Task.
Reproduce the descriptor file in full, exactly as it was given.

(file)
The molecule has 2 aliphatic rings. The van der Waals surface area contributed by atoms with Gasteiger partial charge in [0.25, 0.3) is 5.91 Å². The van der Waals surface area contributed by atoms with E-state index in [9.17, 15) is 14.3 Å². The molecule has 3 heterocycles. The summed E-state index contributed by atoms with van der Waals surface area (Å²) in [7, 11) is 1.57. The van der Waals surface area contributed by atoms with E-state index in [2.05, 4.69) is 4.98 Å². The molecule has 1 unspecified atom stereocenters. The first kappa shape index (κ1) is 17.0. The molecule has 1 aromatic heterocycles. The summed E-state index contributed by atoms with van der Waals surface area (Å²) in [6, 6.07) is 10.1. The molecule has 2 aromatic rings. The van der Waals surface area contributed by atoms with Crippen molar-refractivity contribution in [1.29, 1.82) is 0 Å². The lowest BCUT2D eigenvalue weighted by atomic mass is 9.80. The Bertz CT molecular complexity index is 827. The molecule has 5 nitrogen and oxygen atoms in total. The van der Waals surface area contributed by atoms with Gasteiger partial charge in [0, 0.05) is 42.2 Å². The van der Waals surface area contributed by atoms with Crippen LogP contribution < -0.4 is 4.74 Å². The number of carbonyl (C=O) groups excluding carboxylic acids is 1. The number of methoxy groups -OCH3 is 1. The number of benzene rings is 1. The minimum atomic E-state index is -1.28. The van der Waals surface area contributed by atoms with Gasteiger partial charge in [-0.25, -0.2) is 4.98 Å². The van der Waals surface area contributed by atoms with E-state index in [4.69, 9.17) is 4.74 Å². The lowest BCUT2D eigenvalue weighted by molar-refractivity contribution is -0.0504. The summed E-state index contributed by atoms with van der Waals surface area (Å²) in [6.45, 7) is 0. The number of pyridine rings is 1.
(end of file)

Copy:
The molecule has 2 aliphatic rings. The van der Waals surface area contributed by atoms with Gasteiger partial charge in [0.25, 0.3) is 5.91 Å². The van der Waals surface area contributed by atoms with E-state index in [9.17, 15) is 14.3 Å². The molecule has 3 heterocycles. The summed E-state index contributed by atoms with van der Waals surface area (Å²) in [7, 11) is 1.57. The van der Waals surface area contributed by atoms with E-state index in [2.05, 4.69) is 4.98 Å². The molecule has 1 unspecified atom stereocenters. The first kappa shape index (κ1) is 17.0. The molecule has 1 aromatic heterocycles. The summed E-state index contributed by atoms with van der Waals surface area (Å²) in [6, 6.07) is 10.1. The molecule has 2 aromatic rings. The van der Waals surface area contributed by atoms with Crippen molar-refractivity contribution in [1.29, 1.82) is 0 Å². The lowest BCUT2D eigenvalue weighted by atomic mass is 9.80. The Bertz CT molecular complexity index is 827. The molecule has 5 nitrogen and oxygen atoms in total. The van der Waals surface area contributed by atoms with Gasteiger partial charge in [0, 0.05) is 42.2 Å². The van der Waals surface area contributed by atoms with Crippen LogP contribution < -0.4 is 4.74 Å². The number of carbonyl (C=O) groups excluding carboxylic acids is 1. The number of methoxy groups -OCH3 is 1. The number of benzene rings is 1. The minimum atomic E-state index is -1.28. The van der Waals surface area contributed by atoms with Gasteiger partial charge in [-0.25, -0.2) is 4.98 Å². The van der Waals surface area contributed by atoms with E-state index in [4.69, 9.17) is 4.74 Å². The lowest BCUT2D eigenvalue weighted by molar-refractivity contribution is -0.0504. The summed E-state index contributed by atoms with van der Waals surface area (Å²) in [6.45, 7) is 0. The number of pyridine rings is 1.